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Dec. 7, 2022

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County health officials declare an end to whooping cough outbreak

By , Columbian Health Reporter

Clark County health officials are declaring an end to this year’s whooping cough outbreak.

Local case numbers spiked in May but have since remained below the county’s upper limit threshold for two consecutive months. Weekly case numbers have also fallen to pre-outbreak levels, said Derel Glashower, Clark County Public Health epidemiologist.

Health officials warn, however, that sporadic cases of whooping cough will continue and smaller outbreaks may occur, particularly in settings where people come together.

Through November, Clark County health officials recorded 345 cases of whooping cough, compared with just 52 cases during the same period last year. Of those 345 cases, four people — two of whom were infants — were hospitalized.

This year’s case numbers mirror those of 2012, when more than 5,000 people were sickened in a statewide whooping cough epidemic. During the same time period in 2012, Clark County recorded 355 cases of whooping cough.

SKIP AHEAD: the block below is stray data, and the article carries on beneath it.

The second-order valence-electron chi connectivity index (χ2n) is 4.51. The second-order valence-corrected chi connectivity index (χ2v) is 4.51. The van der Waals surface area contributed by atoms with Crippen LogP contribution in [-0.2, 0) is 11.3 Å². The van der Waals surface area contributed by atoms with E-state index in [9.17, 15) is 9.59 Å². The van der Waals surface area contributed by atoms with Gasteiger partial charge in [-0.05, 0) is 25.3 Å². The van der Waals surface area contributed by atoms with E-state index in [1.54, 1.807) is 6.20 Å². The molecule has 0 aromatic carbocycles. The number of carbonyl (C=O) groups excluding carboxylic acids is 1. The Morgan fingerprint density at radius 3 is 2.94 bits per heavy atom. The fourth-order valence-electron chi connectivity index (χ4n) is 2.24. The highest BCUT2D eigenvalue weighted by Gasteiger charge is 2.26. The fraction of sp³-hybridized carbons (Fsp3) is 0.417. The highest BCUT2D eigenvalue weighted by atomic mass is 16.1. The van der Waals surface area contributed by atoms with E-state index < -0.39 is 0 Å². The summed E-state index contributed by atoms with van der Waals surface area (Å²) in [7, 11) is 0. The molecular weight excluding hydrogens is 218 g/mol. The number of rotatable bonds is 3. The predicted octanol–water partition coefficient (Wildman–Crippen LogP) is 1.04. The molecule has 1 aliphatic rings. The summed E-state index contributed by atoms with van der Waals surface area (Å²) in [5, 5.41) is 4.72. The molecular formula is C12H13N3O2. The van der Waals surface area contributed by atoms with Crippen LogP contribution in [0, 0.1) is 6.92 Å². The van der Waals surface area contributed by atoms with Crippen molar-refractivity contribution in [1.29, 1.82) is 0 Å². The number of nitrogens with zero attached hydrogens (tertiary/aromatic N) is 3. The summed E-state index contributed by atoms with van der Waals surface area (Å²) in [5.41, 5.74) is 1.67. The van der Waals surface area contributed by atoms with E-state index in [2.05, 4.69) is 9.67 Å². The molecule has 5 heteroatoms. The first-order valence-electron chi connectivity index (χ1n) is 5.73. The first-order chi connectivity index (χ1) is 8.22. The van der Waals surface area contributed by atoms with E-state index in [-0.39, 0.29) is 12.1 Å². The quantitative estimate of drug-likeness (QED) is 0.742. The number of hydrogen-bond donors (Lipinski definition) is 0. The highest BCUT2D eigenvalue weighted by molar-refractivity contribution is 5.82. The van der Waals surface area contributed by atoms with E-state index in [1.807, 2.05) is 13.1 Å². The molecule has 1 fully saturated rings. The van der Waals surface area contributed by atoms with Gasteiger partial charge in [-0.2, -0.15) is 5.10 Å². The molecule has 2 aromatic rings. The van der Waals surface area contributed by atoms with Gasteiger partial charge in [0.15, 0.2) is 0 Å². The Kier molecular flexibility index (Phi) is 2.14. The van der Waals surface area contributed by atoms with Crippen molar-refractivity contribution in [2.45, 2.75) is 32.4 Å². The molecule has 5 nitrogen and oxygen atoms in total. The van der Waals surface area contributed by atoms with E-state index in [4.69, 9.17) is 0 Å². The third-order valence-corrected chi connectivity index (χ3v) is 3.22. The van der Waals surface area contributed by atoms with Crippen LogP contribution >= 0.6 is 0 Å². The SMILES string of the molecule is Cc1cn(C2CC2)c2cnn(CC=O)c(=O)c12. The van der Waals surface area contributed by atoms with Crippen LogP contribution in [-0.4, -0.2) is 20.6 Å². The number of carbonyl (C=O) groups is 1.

Whooping cough, or pertussis, is an illness spread through respiratory secretions from coughing and sneezing. For the first few weeks, people with whooping cough can be contagious but only have seemingly harmless symptoms similar to those of a cold, according to health officials.

For infants, the illness is particularly dangerous, and potentially deadly.

People with whooping cough may experience coughing fits, followed by a “whooping” noise, vomiting and difficulty catching their breath. In older children and adults, the symptoms may be only a persistent cough, which is worse at night.

Babies who get whooping cough typically catch it from their older siblings or parents. Health officials recommend older children and adults get whooping cough boosters to protect those too young to be fully protected.

The state recommends children receive five doses of the DTaP (diphtheria, tetanus and acellular pertussis) vaccine at 2 months, 4 months, 6 months, 15 to 18 months and 4 to 6 years. Adolescents 11 to 18 and adults 19 to 64 should receive a tetanus, diphtheria and acellular pertussis booster, commonly known as Tdap. Pregnant women should also receive a Tdap booster during every pregnancy.

About 27 percent of the local cases this year are among people who were not up-to-date, or didn’t know if they were up-to-date, on their whooping cough vaccines, according to county health officials.

Columbian Health Reporter